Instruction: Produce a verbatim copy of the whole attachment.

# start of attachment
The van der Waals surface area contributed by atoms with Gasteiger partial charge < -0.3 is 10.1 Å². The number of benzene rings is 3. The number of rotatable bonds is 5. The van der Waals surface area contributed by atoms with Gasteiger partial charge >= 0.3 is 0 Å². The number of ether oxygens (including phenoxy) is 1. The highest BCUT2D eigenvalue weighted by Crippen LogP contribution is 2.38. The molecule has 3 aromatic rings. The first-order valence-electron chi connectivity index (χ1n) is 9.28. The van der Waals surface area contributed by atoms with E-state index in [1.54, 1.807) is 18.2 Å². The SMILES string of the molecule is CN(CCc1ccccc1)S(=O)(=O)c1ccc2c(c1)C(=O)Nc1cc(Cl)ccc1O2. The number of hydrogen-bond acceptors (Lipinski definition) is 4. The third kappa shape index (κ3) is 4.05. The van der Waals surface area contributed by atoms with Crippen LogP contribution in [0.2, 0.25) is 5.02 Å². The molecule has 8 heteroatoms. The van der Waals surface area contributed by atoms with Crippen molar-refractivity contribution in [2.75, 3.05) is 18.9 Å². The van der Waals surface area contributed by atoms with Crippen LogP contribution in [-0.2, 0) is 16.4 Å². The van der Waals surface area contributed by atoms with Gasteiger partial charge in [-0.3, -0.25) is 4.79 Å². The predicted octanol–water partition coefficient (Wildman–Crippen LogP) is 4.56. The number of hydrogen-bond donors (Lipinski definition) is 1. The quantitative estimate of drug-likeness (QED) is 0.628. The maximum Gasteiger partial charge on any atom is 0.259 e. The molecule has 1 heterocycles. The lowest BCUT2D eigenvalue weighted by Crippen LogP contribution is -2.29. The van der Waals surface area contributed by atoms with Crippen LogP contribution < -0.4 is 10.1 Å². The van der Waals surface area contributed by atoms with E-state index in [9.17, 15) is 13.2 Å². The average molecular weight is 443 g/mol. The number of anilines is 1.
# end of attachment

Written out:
The van der Waals surface area contributed by atoms with Gasteiger partial charge < -0.3 is 10.1 Å². The number of benzene rings is 3. The number of rotatable bonds is 5. The van der Waals surface area contributed by atoms with Gasteiger partial charge >= 0.3 is 0 Å². The number of ether oxygens (including phenoxy) is 1. The highest BCUT2D eigenvalue weighted by Crippen LogP contribution is 2.38. The molecule has 3 aromatic rings. The first-order valence-electron chi connectivity index (χ1n) is 9.28. The van der Waals surface area contributed by atoms with E-state index in [1.54, 1.807) is 18.2 Å². The SMILES string of the molecule is CN(CCc1ccccc1)S(=O)(=O)c1ccc2c(c1)C(=O)Nc1cc(Cl)ccc1O2. The number of hydrogen-bond acceptors (Lipinski definition) is 4. The third kappa shape index (κ3) is 4.05. The van der Waals surface area contributed by atoms with Crippen LogP contribution in [0.2, 0.25) is 5.02 Å². The molecule has 8 heteroatoms. The van der Waals surface area contributed by atoms with Crippen molar-refractivity contribution in [2.75, 3.05) is 18.9 Å². The van der Waals surface area contributed by atoms with Crippen LogP contribution in [-0.2, 0) is 16.4 Å². The van der Waals surface area contributed by atoms with Gasteiger partial charge in [-0.3, -0.25) is 4.79 Å². The predicted octanol–water partition coefficient (Wildman–Crippen LogP) is 4.56. The number of hydrogen-bond donors (Lipinski definition) is 1. The quantitative estimate of drug-likeness (QED) is 0.628. The maximum Gasteiger partial charge on any atom is 0.259 e. The molecule has 1 heterocycles. The lowest BCUT2D eigenvalue weighted by Crippen LogP contribution is -2.29. The van der Waals surface area contributed by atoms with Crippen LogP contribution < -0.4 is 10.1 Å². The van der Waals surface area contributed by atoms with E-state index in [9.17, 15) is 13.2 Å². The average molecular weight is 443 g/mol. The number of anilines is 1.